I shall let Junilu explain his solution himself; I think both solutions are good and elegant, and they show you that in programming there are often several correct ways to obtain the same result.
 
Sarah Semrad
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Thank you all. Code is alright now.
 
Campbell Ritchie
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Please show us how you improved it.
 
Junilu Lacar
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Campbell Ritchie wrote:I shall let Junilu explain his solution himself


The solution I gave applies encapsulation, abstraction, and limiting scope to manage complexity.

As with Campbell's solution, we start off by defining an enum type to represent the discrete HEADS and TAILS values. This eliminates the need to translate an integer to "heads" or "tails". This is a better abstraction than using two integer values to represent heads and tails. Also, we encapsulate the random generator inside the enum type thus keeping its scope as small as possible. We do this to manage and control the extent of its use, making it easier to reason about the program.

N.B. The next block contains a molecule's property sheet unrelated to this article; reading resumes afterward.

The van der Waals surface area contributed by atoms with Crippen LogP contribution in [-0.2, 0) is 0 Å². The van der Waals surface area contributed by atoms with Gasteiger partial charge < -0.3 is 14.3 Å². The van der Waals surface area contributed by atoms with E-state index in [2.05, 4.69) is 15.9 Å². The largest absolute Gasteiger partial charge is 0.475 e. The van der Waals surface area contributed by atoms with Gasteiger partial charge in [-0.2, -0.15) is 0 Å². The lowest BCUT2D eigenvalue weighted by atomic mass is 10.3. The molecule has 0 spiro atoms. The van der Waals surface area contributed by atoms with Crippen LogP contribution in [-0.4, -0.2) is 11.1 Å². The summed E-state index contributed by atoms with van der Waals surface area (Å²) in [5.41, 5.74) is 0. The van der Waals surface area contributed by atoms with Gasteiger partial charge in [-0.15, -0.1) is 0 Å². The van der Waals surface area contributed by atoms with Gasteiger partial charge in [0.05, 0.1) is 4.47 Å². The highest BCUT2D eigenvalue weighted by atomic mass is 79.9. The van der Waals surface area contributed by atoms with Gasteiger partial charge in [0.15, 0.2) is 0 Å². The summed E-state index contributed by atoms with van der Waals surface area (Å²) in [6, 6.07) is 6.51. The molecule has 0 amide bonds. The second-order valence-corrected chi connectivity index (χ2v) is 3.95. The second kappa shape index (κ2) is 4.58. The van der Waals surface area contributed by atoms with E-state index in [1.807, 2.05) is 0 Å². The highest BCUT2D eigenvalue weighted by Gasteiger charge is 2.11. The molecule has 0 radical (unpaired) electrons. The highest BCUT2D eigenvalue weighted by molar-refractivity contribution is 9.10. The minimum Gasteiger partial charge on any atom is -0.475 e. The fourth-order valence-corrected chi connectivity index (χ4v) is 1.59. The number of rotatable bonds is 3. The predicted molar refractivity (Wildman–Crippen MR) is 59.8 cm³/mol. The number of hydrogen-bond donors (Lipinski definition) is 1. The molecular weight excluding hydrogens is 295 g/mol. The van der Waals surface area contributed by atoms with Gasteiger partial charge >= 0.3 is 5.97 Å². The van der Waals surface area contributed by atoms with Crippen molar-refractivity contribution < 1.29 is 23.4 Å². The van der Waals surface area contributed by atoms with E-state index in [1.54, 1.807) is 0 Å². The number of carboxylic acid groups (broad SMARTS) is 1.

The static randomToss() method encapsulates the logic needed to simulate a coin flip that results in either HEADS or TAILS, creating a more meaningful abstraction and separating intent from implementation.

As for getting 10 random tosses, I show another way of doing it by using the general Stream.generate(Supplier<T>) method, passing in a method reference as the supplier argument. We limit the stream to 10 elements and collect them into a List.
 
Norm Radder
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Please edit your posts and wrap the code in code tags:  Select the code and press the Code button.
 
Sarah Semrad
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import java.util.*;
public class OddsAndEvens {
   public static void main(String args[]) {
       System.out.println("Let's play a game called \"Odds and Evens\"");
       System.out.print("What's your name? ");
       Scanner console = new Scanner(System.in);
       String name = console.nextLine();
       System.out.println("Hi " + name + ", which do you choose? (O)dds or (E)vens? ");